At first, I was going to whine a bit about feeling depleted of passion, energy, and persistence (PEP) lately…but then I heard two uplifting talks today that changed my focus.
This morning Joel Osteen talked about negativity drawing negativity. If you think of yourself as old, you will feel old. If you tell yourself that you did something stupid, you will feel stupid. If you think of yourself as poor, you will see the absence of the things you miss. If you feel that you are being taken advantage of, you’ll miss the good things, because all you will be able to see is the bad.
Similarly, today’s sermon at church was about grace. It was pointed out that when we are stressed, or annoyed, or impatient, life isn’t always rosy. But if we ask for grace to get us through the work day, the tolerance to be kind to an annoying person, or if we take time to think of somebody else’s needs before our own, we often come out of a situation far more satisfied, and maybe even a little happier.
Then my thoughts turned to prisoners. The angry ones do seem to see only the negative around them. Those who’ve accepted their fate have gotten past the anger and are trying to make the best of their lives. I have met some prisoners who take each day one day at a time. They appear to be much happier than their counterparts who are angry. They even seem to go out of their way to look for good things to do!
So, my thought for the week has evolved to this: how can I whine about not having enough PEP, when I have been blessed beyond measure? I need to step out of my pity party and get involved doing something for somebody else. What comes back when I give of myself reinvigorates that lagging passion and energy, and helps me want to keep at it, doing more of the same.
I have respect and admiration for men and women who are behind bars.
The prisoner lives in a confined environment, is thought of as less by much of society, and is treated as lowly and inferior much of the time…because, too often, that is the mentality…that he or she “deserves” the life (s)he has. Yes, indeed, I think it takes a very strong person to survive prison.
We all have insecurities. How often have you told yourself that you’re not good enough for something or someone? How many times have you looked in the mirror and not liked what you have seen? Can you imagine what it must be like to feel those kinds of feelings inwardly, and to also be told it by others on a daily basis? How greatly that must weigh a person down!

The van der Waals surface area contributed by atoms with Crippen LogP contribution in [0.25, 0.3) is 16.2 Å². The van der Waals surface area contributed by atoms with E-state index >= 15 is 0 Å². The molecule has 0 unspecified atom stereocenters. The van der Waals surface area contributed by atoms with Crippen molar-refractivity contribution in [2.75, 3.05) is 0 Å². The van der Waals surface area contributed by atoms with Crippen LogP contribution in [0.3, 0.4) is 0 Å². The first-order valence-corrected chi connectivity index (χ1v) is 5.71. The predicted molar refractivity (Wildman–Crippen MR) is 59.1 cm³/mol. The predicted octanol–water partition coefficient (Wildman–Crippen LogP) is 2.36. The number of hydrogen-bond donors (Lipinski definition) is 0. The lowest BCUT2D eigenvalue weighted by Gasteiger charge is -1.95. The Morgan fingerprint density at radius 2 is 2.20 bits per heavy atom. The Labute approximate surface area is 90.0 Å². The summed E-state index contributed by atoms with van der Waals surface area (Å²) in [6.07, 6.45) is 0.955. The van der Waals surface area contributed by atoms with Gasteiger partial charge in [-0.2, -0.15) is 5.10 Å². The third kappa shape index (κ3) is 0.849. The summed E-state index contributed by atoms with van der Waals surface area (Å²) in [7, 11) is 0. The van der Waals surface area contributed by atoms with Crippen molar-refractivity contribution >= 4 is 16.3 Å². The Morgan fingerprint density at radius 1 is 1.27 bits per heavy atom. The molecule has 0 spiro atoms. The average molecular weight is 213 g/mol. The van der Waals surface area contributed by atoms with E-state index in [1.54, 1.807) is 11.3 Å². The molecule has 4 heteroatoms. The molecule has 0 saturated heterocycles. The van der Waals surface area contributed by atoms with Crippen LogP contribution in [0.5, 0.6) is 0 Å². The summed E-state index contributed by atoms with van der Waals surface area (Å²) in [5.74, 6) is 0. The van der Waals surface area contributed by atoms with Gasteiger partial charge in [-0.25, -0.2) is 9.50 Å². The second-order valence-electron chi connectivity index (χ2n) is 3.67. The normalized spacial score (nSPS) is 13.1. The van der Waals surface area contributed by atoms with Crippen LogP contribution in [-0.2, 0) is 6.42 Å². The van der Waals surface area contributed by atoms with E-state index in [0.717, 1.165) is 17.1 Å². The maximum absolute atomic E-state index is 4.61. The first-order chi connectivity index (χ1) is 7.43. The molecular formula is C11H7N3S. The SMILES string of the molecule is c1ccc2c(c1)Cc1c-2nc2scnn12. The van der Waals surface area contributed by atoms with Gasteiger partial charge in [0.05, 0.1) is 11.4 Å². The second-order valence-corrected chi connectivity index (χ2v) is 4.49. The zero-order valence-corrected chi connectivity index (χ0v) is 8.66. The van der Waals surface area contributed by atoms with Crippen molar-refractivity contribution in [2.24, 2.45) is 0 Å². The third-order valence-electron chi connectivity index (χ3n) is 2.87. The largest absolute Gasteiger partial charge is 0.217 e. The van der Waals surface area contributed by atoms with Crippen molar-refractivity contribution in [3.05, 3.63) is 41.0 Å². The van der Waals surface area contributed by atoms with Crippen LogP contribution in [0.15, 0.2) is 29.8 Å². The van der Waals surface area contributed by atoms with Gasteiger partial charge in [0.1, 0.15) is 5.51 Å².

When you’re in prison, it seems to me that you’ve lost it all – job, family, friends, and self-respect. But, IF you can manage to pull yourself from that pit and not self-destruct, I think you then begin to rebuild. The prisoners I have met, either in person or on paper, seem to have learned to accept their fate. They seem to have come to a resolution about WHO they are now. And they seem to know where they are headed.
Just as with the mythic phoenix that rises from its ashes, they have realized their basest existence – and they have determined that there must be more. They have begun to accept themselves, along with their flaws. They have begun to see themselves as worthwhile, talented, beautiful, and strong. They are learning to see themselves as God has always seen them. They have begun to shine from within. Indeed, God does NOT make junk.
If you hadn’t made a particular decision, or chosen a certain path, how different would your life be now?
What was going on in your life when you made that decision? It has been said it is not until we are at our lowest that we recognize God’s hand at work.
When I have stopped long enough to reflect upon my own life-changing decisions, I have been stunned at how gently I’ve been led from one significant moment to another. The first time that comes to mind, was one at which I was indeed very low. Looking back, however, I can honestly say I was ultimately both replenished by the decision, and made to feel that, had I not made the first decision, I would not have been in the right place at the right time for the second, where I felt I was truly needed.
The third instance was a gentle tugging at my sleeve that lured me into doing prison ministry. Since that time, I have had a book of prayers for prisoners published, have provided shelter for a few moms who had little money but came to my area to see their children behind bars, and I have met some most wonderful people.
Somehow, I doubt that I would be at this same point in my life had I never nade that very first decision. Today I feel I’m still being gently led…to a place where I will continue to recognize God’s most amazing and intricate detail at work. I’m convinced my life is still a work in progress, and I sense that God isn’t finished with me yet.
Can you see God’s hand at work in your life? I challenge you to try. I am convinced the more you seek…the more you will find…and that you will see He has been there by your side – all along.